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(Cowboy1968 and I were posting at the same time and my post was not in response to his or hers. But the point about Greek olives for export underscores my point. I would also add that the biggest benefit to Greece of devaluation in the form of reverting to the drachma would be to free itself of the obligation to pay off its euro loans in euros.)
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Old Aug 23rd, 2014, 08:06 AM
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By the way, to get back to the OP's question, to the extent that Greece has enjoyed some measure of economic recovery, it has been due to an unexpected rise in Greek tourism, which was partly due to "internal devalution" in Greece (slashing prices while keeping the euro) but also due to tourists avoiding Turkey and other sunny areas of the Med and Middle East because of political instability.
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Old Aug 23rd, 2014, 08:27 AM
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Sue_xx_yy:

Robert Mundell, who is often called "the father of the euro" also won the Nobel Prize in economics. Krugman was in fact wrong in predicting and arguing that the only way Greece would have economic recovery was to leave the euro so it could increase tourism. Krugman's unstated arguments -- which is that it would have been more ethical to allow Greece than path than the alternative path which has now boosted tourism -- is an argument I can buy, but facts proved Krugman's technical argument wrong.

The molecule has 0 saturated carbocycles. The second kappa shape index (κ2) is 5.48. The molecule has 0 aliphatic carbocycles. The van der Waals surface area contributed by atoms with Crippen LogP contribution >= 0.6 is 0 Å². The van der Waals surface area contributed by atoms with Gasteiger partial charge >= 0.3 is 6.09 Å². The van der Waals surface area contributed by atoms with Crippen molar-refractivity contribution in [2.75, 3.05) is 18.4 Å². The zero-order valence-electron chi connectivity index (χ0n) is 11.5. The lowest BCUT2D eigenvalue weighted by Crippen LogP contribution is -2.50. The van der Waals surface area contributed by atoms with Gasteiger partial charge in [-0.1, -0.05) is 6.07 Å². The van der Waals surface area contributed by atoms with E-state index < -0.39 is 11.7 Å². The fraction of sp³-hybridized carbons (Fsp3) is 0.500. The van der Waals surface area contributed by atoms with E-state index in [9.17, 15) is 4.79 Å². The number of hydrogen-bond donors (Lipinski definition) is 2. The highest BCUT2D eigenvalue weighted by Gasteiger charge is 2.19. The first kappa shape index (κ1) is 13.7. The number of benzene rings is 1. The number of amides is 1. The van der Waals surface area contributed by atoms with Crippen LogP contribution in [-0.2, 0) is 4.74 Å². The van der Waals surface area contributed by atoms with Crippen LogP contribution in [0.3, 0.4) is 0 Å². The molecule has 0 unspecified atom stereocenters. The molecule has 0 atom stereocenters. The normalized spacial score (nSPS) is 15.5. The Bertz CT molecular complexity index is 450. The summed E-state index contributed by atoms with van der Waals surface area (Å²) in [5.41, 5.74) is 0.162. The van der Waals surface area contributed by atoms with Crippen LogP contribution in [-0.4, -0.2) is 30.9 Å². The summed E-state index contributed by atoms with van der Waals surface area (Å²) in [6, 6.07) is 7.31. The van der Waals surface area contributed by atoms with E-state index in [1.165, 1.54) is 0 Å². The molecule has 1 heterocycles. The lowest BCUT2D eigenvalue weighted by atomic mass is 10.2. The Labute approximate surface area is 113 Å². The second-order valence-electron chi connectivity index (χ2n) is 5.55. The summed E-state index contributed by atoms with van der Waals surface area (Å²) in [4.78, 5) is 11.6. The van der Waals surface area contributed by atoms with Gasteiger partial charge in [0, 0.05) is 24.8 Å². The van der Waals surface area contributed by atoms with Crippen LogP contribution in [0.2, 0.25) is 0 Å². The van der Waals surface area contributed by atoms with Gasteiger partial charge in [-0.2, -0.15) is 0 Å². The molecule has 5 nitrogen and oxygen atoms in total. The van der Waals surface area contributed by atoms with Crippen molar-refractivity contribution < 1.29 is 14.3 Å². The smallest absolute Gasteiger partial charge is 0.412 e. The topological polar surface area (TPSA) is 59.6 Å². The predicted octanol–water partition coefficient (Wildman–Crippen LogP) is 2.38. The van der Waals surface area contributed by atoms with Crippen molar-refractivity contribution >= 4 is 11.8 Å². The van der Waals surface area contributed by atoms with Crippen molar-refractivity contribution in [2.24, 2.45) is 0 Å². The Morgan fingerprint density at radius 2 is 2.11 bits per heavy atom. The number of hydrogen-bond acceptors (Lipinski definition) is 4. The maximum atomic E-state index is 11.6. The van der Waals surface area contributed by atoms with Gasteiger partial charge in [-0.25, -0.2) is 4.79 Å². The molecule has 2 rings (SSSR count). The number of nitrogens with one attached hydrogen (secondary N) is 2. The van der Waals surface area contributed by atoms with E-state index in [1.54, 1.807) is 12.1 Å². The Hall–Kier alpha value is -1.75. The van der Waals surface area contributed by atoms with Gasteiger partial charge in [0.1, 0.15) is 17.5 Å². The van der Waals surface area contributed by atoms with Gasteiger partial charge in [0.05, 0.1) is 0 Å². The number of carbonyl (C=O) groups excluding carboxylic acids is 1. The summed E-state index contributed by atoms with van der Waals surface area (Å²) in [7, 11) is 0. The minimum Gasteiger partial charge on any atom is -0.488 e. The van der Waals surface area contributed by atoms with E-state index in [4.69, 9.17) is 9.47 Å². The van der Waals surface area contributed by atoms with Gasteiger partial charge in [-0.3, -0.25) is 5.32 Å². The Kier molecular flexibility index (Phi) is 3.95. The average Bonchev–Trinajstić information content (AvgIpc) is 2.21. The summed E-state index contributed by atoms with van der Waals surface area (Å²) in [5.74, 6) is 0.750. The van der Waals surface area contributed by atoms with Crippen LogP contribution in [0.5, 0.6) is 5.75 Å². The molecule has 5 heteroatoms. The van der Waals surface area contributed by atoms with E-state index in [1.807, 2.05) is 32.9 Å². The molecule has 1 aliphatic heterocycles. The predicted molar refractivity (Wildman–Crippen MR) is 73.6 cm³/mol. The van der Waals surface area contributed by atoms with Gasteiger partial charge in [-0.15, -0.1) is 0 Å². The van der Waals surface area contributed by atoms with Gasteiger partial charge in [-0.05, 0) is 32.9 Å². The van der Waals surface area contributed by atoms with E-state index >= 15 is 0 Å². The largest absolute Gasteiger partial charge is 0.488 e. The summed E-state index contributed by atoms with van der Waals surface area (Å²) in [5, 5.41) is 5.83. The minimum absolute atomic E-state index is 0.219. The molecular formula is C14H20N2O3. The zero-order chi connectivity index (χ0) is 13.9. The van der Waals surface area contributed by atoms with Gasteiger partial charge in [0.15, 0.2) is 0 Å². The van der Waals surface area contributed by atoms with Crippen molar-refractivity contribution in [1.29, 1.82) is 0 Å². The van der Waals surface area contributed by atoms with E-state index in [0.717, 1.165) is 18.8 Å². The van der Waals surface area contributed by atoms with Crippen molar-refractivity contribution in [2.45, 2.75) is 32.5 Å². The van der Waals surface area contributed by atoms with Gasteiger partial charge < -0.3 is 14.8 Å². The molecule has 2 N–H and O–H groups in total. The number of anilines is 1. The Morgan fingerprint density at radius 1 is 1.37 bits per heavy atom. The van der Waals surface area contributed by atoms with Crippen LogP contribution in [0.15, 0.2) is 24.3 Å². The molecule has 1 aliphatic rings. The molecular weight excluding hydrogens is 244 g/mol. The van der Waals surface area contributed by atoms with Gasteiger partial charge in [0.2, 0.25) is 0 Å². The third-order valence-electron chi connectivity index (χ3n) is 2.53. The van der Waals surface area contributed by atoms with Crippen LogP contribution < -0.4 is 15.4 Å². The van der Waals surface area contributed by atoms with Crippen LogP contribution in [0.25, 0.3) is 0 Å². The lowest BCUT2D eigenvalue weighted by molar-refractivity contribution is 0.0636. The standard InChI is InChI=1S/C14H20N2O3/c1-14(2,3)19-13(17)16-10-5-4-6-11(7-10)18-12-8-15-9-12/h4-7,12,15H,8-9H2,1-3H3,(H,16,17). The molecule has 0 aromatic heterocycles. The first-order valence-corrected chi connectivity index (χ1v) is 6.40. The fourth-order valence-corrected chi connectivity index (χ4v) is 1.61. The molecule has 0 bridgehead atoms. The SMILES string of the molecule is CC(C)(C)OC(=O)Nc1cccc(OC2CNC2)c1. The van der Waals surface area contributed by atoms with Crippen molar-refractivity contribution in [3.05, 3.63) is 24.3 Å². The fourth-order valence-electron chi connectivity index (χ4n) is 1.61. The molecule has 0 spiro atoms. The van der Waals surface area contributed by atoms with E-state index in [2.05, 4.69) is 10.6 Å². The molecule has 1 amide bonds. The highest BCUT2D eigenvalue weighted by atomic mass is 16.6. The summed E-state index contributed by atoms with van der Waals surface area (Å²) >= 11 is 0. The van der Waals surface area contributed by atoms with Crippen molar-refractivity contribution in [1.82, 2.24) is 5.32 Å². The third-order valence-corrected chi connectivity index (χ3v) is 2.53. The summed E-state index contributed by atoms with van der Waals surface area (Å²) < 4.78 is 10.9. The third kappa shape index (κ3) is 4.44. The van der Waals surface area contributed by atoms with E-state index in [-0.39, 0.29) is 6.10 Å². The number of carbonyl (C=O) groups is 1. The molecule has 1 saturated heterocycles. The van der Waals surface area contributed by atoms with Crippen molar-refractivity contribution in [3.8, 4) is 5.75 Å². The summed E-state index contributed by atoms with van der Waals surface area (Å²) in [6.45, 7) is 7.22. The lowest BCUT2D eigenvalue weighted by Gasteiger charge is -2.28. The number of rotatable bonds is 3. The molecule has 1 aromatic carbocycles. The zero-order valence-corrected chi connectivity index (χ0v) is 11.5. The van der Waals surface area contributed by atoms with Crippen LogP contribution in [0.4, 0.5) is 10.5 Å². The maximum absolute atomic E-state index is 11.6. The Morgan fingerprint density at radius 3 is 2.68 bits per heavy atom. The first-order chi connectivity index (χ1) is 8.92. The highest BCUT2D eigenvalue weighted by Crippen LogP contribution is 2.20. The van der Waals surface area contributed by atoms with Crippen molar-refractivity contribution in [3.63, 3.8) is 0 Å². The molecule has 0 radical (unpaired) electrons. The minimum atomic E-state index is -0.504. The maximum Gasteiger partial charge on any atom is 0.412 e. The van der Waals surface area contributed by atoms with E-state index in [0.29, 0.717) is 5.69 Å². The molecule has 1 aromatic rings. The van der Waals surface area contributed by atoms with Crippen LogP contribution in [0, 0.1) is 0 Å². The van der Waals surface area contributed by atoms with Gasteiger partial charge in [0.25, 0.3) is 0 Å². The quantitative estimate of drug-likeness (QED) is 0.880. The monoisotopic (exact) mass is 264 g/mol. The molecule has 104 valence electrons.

Nobel prizes are meaningless, and really don't confer truth on anything. Contrary to a very, very popular and enduring belief on Fodor's, something isn't automatically wrong or right because of who said it. It is either right or wrong or confused because of what was said, independent of who said. Therefore, it doesn't matter who said "the Euro is not equal everywhere" or "a dollar is a dollar all over the country." These are -- ahem -- confused and confusing statements and the person who notices that isn't important.
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Old Aug 23rd, 2014, 08:43 AM
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There is certainly a lot of validity to the notion that the weaker economies should be able to devalue. The euro largely allows the strong countries (Germany, in particular) to artificially weaken their own currency and artificially inflate that of Spain, etal. The outcome has been an exportation of inflation from Germany and making many of the Med countries hopelessly uncompetitive, at least for the near to mid term.
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Old Aug 23rd, 2014, 09:09 AM
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" I would also add that the biggest benefit to Greece of devaluation in the form of reverting to the drachma would be to free itself of the obligation to pay off its euro loans in euros.)"

Umm, no. You borrow euros, you pay back euros. You borrow renminbi, you pay back renminbi. Unless you can getyour debtholders to take drachma, which they might do at a hugely discounted rate if it is better than getting nothing. What is the net present value of a drachma in ten years? But whatever the Greeks are buying abroad is going to be denominated in a hard currency -- USD, sterling, euros, etc, which will cost more in local currency, lots more after a default.
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Old Aug 23rd, 2014, 10:48 AM
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Ackislander